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With successful jewelry line, Durant High alum Carley Ochs enjoys 'incredible ride'

BRANDON

As a child Carley Ochs played dress up, draped in her grandmother's furs.

When she became a teenager, armed with a hot glue gun and sewing machine, peers at Durant High School would give her jeans to re-style.

She even decorated the senior class shirts.

Now, the Bourbon and Boweties founder helps style women all over the nation with her line of bracelets.

"I've had a love for vintage and all things fabulous since I was a kid," Ochs said. "My grandmother got me a sewing machine at a young age so I think my sense of duty to make things came from her."

Though she didn't know it at the time, the brand started after Ochs made the decision to teach English in China after graduating from Florida State University.

On the flight home to Valrico, pieces of Jade from a Shanghai marketplace were packed among the clothes and shoes in her suitcase.

"I made my first bracelet with that Jade. Now I realize it was terrible. It was much too large," Ochs said. "My friend Lindsey still has it."

After some re-touches, family and friends raved about her bracelets and suggested selling to boutiques.

In 2012, The Finicky Filly in Charleston, S.C. was the first boutique to carry her brand. The Fringe Boutique in Plant City also was an early supporter.

"We were one of the first and she was certainly our largest seller when my mom and I opened Fringe Boutique five years ago," said Fringe Boutique co-owner Morgan McGimsey. "We got returning customers who were originally coming just to buy Bourbon and Boweties."

As demand grew, she opened headquarters in Brandon, close-by to her Valrico hometown.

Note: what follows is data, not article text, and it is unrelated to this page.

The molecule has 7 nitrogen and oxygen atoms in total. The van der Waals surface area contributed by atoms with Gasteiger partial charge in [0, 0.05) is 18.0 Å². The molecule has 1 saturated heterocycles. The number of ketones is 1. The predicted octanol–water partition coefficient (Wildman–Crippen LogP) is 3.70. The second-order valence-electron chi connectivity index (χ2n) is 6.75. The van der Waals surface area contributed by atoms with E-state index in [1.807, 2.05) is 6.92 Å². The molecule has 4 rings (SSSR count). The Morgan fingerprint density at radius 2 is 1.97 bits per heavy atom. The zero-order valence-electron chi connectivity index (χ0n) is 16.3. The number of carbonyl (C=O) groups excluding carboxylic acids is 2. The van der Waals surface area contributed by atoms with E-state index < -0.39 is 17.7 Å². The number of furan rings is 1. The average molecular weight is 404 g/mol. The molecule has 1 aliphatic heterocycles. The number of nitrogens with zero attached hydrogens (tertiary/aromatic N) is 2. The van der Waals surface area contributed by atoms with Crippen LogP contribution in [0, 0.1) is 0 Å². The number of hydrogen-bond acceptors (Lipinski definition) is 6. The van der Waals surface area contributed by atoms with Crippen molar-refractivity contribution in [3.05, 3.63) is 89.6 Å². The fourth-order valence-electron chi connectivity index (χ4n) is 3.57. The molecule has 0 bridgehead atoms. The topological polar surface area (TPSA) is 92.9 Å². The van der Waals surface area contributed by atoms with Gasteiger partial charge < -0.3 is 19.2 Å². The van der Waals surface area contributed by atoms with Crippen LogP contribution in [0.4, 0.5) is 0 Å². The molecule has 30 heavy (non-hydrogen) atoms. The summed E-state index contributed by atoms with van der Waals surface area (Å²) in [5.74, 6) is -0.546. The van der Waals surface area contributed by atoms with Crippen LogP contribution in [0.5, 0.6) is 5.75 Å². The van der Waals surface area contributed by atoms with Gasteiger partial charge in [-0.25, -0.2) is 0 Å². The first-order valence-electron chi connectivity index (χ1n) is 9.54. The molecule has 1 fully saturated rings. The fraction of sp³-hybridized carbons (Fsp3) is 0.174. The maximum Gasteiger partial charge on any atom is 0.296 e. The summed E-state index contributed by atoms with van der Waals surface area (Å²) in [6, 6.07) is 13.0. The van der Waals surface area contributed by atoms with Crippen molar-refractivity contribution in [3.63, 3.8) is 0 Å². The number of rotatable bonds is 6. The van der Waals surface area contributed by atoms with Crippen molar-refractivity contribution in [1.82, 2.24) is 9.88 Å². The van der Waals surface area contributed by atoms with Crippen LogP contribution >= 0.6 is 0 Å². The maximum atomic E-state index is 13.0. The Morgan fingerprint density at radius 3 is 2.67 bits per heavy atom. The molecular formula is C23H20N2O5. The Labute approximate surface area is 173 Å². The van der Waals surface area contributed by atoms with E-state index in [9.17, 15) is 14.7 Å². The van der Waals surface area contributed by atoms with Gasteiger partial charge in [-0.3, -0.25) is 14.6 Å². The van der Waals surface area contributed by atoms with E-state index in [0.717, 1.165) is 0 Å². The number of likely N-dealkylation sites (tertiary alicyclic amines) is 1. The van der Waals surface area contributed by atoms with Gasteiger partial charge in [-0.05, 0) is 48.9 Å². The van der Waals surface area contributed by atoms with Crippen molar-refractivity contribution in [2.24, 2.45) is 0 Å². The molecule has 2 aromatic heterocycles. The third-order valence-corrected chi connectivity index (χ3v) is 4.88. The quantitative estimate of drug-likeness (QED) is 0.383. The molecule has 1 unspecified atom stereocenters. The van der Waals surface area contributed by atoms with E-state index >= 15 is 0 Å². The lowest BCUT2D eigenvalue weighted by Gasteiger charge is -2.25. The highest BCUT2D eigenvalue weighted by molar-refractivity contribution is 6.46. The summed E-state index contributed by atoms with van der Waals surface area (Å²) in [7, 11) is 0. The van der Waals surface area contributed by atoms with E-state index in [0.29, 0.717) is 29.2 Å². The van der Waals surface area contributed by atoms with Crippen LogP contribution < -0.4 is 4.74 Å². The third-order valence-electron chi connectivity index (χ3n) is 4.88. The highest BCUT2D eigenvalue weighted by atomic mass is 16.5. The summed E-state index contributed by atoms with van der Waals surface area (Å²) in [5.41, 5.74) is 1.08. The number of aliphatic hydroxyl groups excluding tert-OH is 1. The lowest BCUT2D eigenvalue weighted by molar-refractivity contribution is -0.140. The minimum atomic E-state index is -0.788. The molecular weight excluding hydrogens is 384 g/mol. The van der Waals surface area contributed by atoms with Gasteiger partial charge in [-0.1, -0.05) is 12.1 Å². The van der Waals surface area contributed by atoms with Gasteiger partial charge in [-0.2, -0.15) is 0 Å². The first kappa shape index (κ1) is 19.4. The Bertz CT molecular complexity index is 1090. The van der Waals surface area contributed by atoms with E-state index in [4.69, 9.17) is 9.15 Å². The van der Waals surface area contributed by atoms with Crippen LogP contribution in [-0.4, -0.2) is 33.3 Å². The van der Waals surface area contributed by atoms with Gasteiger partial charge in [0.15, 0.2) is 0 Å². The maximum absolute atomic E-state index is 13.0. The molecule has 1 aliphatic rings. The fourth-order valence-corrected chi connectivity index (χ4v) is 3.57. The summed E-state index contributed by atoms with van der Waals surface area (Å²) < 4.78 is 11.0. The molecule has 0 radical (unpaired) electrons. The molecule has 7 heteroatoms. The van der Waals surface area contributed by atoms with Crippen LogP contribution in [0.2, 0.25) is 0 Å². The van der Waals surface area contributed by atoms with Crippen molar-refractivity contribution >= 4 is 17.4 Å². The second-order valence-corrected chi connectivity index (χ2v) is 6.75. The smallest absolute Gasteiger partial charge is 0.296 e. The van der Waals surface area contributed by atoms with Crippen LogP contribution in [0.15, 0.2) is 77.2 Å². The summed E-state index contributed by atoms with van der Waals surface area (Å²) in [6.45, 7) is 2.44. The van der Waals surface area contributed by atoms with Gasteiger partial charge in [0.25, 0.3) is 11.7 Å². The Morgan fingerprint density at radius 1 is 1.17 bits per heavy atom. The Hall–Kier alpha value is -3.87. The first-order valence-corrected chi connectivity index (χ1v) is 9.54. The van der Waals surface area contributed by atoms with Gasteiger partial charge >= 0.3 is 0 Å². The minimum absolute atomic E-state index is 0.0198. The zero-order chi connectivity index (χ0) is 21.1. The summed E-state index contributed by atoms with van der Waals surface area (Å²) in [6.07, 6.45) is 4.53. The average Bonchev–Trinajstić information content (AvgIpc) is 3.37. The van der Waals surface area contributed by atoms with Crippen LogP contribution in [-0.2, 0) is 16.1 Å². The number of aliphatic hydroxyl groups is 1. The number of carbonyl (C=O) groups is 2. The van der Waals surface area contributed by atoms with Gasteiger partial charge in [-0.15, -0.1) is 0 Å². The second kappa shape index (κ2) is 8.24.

"No way, I didn't think it would be this successful and we just made the Inc. 5000 list," Ochs said. "When I started it, what I loved was that everyone would say, 'This is different'. I think that's the biggest compliment we can get."

Today, there are seven full-time women working in the headquarters which is always stocked with music and white wine.

In addition, between 200 and 400 women make bracelets out of their homes.

For Ochs, her office is the car.

"I've lived on the road for the past four years, traveling to trunk shows," Ochs said. "I haven't been home for more than 40 days since last Nov. One year I traveled 340 days a year. I think I've been to every small town east of the Mississippi."

And she navigates the miles alone.

One year an employee accompanied her, but she only lasted two weeks in the passenger's seat.

"I think the trunk shows are important because people like making a connection with the person who more or less made the product," Ochs said.

The effort has earned Ochs added praise.

"I love that personal aspect," McGimsey said. "She started it in such a small way and she never lost that."

Before founding the Bourbon and Boweties brand, the Valrico native had never made a bracelet in her life.

Today, she's made 150,000.

In addition to being a hit with boutiques, her bracelets also can be found in at least 68 Nordstrom locations.

She's accomplished it all with zero advertising.

"It's all been through word of mouth," Ochs said. "I think our success is due to the price point and the fact that we have something fun and fabulous for women of all ages. We go through hundreds of thousands of stones throughout the year, so no one will leave with the same stuff. It allows each woman to express their own fashion sense."

Growing up in Valrico, Ochs stood out with her sense of style.

"I think people thought I was weird for a long time," Ochs said. "I was unapologetically fashionable. I didn't always get it right, but I wore it because it made me feel good and that's what fashion is. It makes you feel good, regardless of what others think."

In July, Bourbon and Boweties launched two new lines: earrings and necklaces.

"People have waited years for it," Ochs said. "It's all still handmade in Tampa, we always want to keep it local. We're getting into leather and funky pearls and lots of necklaces. It's different than what we were doing and pretty labor intensive."

Currently, Ochs is in the design phase for the next launch in January.

"We all know you have a million different options at your fingertips of what you can spend your money on. The fact that we've influenced women's styles and what they choose to put on their bodies is amazing," Ochs said. "It's been the most incredible ride."

     
       
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